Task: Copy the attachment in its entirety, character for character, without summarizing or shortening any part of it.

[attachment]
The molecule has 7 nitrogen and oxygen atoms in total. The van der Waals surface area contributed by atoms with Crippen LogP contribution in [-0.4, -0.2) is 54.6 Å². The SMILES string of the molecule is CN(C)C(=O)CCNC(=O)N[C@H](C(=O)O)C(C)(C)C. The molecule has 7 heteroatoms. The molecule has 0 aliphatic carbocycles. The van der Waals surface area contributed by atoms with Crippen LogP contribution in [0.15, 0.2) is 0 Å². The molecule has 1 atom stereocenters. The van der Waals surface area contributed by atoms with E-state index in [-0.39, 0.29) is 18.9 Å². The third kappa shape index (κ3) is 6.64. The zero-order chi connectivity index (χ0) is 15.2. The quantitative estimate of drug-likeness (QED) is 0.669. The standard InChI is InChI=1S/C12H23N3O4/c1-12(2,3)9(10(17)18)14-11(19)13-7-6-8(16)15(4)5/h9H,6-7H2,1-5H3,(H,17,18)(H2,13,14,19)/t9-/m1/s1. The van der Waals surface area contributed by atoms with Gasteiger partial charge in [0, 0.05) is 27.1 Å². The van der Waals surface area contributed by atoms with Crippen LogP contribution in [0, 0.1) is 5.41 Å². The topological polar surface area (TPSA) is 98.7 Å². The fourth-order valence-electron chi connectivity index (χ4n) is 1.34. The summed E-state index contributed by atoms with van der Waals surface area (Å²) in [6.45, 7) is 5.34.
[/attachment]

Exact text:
The molecule has 7 nitrogen and oxygen atoms in total. The van der Waals surface area contributed by atoms with Crippen LogP contribution in [-0.4, -0.2) is 54.6 Å². The SMILES string of the molecule is CN(C)C(=O)CCNC(=O)N[C@H](C(=O)O)C(C)(C)C. The molecule has 7 heteroatoms. The molecule has 0 aliphatic carbocycles. The van der Waals surface area contributed by atoms with Crippen LogP contribution in [0.15, 0.2) is 0 Å². The molecule has 1 atom stereocenters. The van der Waals surface area contributed by atoms with E-state index in [-0.39, 0.29) is 18.9 Å². The third kappa shape index (κ3) is 6.64. The zero-order chi connectivity index (χ0) is 15.2. The quantitative estimate of drug-likeness (QED) is 0.669. The standard InChI is InChI=1S/C12H23N3O4/c1-12(2,3)9(10(17)18)14-11(19)13-7-6-8(16)15(4)5/h9H,6-7H2,1-5H3,(H,17,18)(H2,13,14,19)/t9-/m1/s1. The van der Waals surface area contributed by atoms with Gasteiger partial charge in [0, 0.05) is 27.1 Å². The van der Waals surface area contributed by atoms with Crippen LogP contribution in [0, 0.1) is 5.41 Å². The topological polar surface area (TPSA) is 98.7 Å². The fourth-order valence-electron chi connectivity index (χ4n) is 1.34. The summed E-state index contributed by atoms with van der Waals surface area (Å²) in [6.45, 7) is 5.34.